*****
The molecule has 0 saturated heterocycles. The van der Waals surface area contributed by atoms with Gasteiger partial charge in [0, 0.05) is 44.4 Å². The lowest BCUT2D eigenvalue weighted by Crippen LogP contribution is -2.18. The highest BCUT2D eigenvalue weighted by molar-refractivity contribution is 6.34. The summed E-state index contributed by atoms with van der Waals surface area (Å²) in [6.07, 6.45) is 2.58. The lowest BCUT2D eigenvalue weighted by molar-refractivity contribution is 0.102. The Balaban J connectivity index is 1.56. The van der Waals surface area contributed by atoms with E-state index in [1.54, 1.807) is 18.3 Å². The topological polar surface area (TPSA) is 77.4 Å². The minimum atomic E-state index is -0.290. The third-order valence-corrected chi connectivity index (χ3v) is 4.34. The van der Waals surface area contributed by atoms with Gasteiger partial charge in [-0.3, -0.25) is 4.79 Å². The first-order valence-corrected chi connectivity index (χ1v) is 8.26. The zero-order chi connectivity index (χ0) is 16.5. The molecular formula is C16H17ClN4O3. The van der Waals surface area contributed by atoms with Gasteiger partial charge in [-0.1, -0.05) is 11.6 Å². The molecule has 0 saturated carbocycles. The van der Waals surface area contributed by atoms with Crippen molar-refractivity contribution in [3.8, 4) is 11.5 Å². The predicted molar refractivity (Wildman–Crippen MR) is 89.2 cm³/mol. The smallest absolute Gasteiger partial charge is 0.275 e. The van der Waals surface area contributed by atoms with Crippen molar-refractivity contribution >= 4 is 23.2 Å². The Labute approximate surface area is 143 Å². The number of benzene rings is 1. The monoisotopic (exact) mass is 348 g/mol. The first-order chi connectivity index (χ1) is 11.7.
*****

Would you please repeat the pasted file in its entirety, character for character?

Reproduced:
The molecule has 0 saturated heterocycles. The van der Waals surface area contributed by atoms with Gasteiger partial charge in [0, 0.05) is 44.4 Å². The lowest BCUT2D eigenvalue weighted by Crippen LogP contribution is -2.18. The highest BCUT2D eigenvalue weighted by molar-refractivity contribution is 6.34. The summed E-state index contributed by atoms with van der Waals surface area (Å²) in [6.07, 6.45) is 2.58. The lowest BCUT2D eigenvalue weighted by molar-refractivity contribution is 0.102. The Balaban J connectivity index is 1.56. The van der Waals surface area contributed by atoms with E-state index in [1.54, 1.807) is 18.3 Å². The topological polar surface area (TPSA) is 77.4 Å². The minimum atomic E-state index is -0.290. The third-order valence-corrected chi connectivity index (χ3v) is 4.34. The van der Waals surface area contributed by atoms with Gasteiger partial charge in [-0.3, -0.25) is 4.79 Å². The first-order valence-corrected chi connectivity index (χ1v) is 8.26. The zero-order chi connectivity index (χ0) is 16.5. The molecular formula is C16H17ClN4O3. The van der Waals surface area contributed by atoms with Gasteiger partial charge in [-0.1, -0.05) is 11.6 Å². The molecule has 0 saturated carbocycles. The van der Waals surface area contributed by atoms with Crippen molar-refractivity contribution in [3.8, 4) is 11.5 Å². The predicted molar refractivity (Wildman–Crippen MR) is 89.2 cm³/mol. The smallest absolute Gasteiger partial charge is 0.275 e. The van der Waals surface area contributed by atoms with Crippen molar-refractivity contribution >= 4 is 23.2 Å². The Labute approximate surface area is 143 Å². The number of benzene rings is 1. The monoisotopic (exact) mass is 348 g/mol. The first-order chi connectivity index (χ1) is 11.7.